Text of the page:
Harry Orwell is a world-weary private investigator who was forced to leave the San Diego Police Department after a bullet became lodged near his spine. He lived on the beach, and, when not ...
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A mentally challenged young man sneaks out of his home in the middle of the night to go to a carnival. When a young woman is found strangled the next morning, his parents hire Harry to find out where...
Hayden Fox is the head coach of a university football team, and eats, sleeps and lives football. His partner, however, does not share his passion for the sport, which frequently causes ... See full summary »
Craig T. Nelson,
Jerry Van Dyke,
Richard Diamond is a suave private eye who, at first, walks the mean streets of New York, then later packs up and moves to Los Angeles, where he tools around in a convertible with a car ... See full summary »
Harry Orwell is a world-weary private investigator who was forced to leave the San Diego Police Department after a bullet became lodged near his spine. He lived on the beach, and, when not working on a current case, spent much of his time fixing up his boat, which was called The Answer. Harry O was unusual in that he didn't own a flashy car in which to conduct high-speed chases, preferring to ride the bus instead. Written by
Marty McKee <firstname.lastname@example.org>
Harvey Frand, the executive at Warner Bros. who oversaw production, recalled in the 1989 book Murder on the Air that "the experience was wonderful because we had a good crew, and because of David. Who he was shaped what the series was about." See more »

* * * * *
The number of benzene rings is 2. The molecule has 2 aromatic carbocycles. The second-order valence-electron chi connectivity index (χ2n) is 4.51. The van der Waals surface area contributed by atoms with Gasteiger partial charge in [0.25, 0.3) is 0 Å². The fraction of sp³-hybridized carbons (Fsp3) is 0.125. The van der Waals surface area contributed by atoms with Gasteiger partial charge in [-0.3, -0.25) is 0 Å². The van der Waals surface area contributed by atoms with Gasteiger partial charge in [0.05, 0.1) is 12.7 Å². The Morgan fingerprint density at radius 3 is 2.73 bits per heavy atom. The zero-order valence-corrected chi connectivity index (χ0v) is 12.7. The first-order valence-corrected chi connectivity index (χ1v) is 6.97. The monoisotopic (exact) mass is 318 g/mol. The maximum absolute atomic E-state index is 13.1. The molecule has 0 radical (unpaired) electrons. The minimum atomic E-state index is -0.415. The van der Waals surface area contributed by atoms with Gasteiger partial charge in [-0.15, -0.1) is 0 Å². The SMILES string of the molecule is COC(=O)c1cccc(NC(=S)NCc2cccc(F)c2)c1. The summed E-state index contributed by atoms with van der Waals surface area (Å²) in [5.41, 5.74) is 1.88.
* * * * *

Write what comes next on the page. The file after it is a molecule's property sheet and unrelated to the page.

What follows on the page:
I first remember seeing this show in the late '70s on BBC - I was (and am) a big fan of Raymond Chandler's Philip Marlowe and Harry Orwell was as close to a modern-day version as I could imagine.
Taciturn and laconic, David Janssen's portrayal of the world-weary detective was far above the quality of many other shows of the day, and a marked contrast to one of my other favourites, The Rockford Files, where every week Jim got knocked on the head, argued with Dennis and got in a car chase, although, granted, his car was always in good shape.
The stories were intelligently-written, the supporting cast always first-class (Henry Darrow and Anthony Zerbe providing excellent foils for Janssen), and guest artists either well-established or up-and-coming stars.
'Harry O' is a show that deserves a DVD release - when one considers the availability of more obscure shows it's difficult to understand why it hasn't had its turn.
Like Harry, I'm a patient man, but I'd like to see this show again before I die...
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